XOR encryption is wildly unsafe if you try encoding the same string more than once with it because it allows malicious users to recover the XOR of two messages by XORing their encryption. If they can somehow trick you into XORing a known string, then they can recover your key and break the encryption entirely.

More advanced encryption algorithms like Blowfish and AES have much stronger security guarantees and are assumed to be so strong that even if the attacker lets you encrypt known data, they can't recover your key or recover any individual bits. They should always be used instead of your own custom encryption in any scenario where security is important.

As an interesting aside, XOR encryption where on each invocation you use a new (randomly-chosen) key is cryptographically unbreakable from an information-theoretic perspective. This is called a "one-time pad" and could in theory be useful in some settings.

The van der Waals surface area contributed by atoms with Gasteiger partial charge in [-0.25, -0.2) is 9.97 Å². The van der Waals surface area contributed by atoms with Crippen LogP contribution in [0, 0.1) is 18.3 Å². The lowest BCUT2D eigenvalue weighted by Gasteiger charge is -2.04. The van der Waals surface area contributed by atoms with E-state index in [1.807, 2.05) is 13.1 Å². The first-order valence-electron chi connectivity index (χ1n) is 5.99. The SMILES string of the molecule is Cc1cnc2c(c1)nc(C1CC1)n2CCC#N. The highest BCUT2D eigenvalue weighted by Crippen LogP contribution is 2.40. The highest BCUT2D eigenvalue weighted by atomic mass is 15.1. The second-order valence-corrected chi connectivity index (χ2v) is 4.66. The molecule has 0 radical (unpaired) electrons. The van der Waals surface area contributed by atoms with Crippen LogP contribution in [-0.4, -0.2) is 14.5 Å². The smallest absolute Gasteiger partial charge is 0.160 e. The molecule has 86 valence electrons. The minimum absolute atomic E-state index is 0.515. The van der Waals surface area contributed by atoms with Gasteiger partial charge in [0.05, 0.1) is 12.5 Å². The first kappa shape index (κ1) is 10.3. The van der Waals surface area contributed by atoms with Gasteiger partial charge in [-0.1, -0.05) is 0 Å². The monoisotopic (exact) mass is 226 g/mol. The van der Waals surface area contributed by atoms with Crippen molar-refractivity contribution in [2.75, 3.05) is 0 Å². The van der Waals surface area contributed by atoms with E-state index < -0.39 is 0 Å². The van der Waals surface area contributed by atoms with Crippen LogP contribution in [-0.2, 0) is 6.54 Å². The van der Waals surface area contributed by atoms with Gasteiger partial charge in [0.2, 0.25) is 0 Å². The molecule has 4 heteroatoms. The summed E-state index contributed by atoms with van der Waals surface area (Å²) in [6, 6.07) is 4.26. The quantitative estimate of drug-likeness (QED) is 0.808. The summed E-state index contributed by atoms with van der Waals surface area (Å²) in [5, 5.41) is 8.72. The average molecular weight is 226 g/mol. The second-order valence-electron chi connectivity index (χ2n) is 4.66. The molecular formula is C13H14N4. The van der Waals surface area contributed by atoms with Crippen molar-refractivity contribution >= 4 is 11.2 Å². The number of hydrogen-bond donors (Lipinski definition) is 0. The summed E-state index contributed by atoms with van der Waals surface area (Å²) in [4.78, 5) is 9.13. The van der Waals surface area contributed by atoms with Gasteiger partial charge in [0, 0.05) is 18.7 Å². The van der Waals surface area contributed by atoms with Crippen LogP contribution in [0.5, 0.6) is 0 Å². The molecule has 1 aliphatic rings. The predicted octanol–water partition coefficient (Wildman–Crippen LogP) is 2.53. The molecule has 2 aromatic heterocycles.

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But, if I know the key for a blowfish encrypted string, I can decrypt the encrypted string using the well known blowfish decrypted method in no time. – Cheok Yan Cheng Jan 11 '11 at 1:50
1  
Yes, but the idea is that if you don't know the key but still know what the encryption of some data is with that key, you can't recover the key. – templatetypedef Jan 11 '11 at 1:52
    
@Yan Cheng CHEOK: The key is always the secret. If someone has the key he can decrypt the cipher text. In any encryption scheme. That is the point. – Felix Kling Jan 11 '11 at 1:56